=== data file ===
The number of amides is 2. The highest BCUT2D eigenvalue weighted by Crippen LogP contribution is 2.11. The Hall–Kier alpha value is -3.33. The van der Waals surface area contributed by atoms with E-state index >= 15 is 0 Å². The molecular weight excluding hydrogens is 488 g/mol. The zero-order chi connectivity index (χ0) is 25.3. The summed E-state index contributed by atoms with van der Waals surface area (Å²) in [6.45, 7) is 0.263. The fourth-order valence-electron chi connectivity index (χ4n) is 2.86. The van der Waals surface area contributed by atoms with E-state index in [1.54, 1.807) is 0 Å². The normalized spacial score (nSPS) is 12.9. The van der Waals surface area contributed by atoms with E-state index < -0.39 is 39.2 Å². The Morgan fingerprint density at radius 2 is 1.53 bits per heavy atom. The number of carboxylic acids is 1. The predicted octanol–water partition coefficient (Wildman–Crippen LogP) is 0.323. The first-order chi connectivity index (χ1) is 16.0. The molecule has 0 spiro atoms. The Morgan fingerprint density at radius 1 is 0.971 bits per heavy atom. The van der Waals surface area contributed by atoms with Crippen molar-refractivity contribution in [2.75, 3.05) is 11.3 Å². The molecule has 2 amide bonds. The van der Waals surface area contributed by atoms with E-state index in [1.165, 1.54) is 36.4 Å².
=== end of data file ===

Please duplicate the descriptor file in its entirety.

The number of amides is 2. The highest BCUT2D eigenvalue weighted by Crippen LogP contribution is 2.11. The Hall–Kier alpha value is -3.33. The van der Waals surface area contributed by atoms with E-state index >= 15 is 0 Å². The molecular weight excluding hydrogens is 488 g/mol. The zero-order chi connectivity index (χ0) is 25.3. The summed E-state index contributed by atoms with van der Waals surface area (Å²) in [6.45, 7) is 0.263. The fourth-order valence-electron chi connectivity index (χ4n) is 2.86. The van der Waals surface area contributed by atoms with E-state index in [1.54, 1.807) is 0 Å². The normalized spacial score (nSPS) is 12.9. The van der Waals surface area contributed by atoms with E-state index < -0.39 is 39.2 Å². The Morgan fingerprint density at radius 2 is 1.53 bits per heavy atom. The number of carboxylic acids is 1. The predicted octanol–water partition coefficient (Wildman–Crippen LogP) is 0.323. The first-order chi connectivity index (χ1) is 16.0. The molecule has 0 spiro atoms. The Morgan fingerprint density at radius 1 is 0.971 bits per heavy atom. The van der Waals surface area contributed by atoms with Crippen molar-refractivity contribution in [2.75, 3.05) is 11.3 Å². The molecule has 2 amide bonds. The van der Waals surface area contributed by atoms with E-state index in [1.165, 1.54) is 36.4 Å².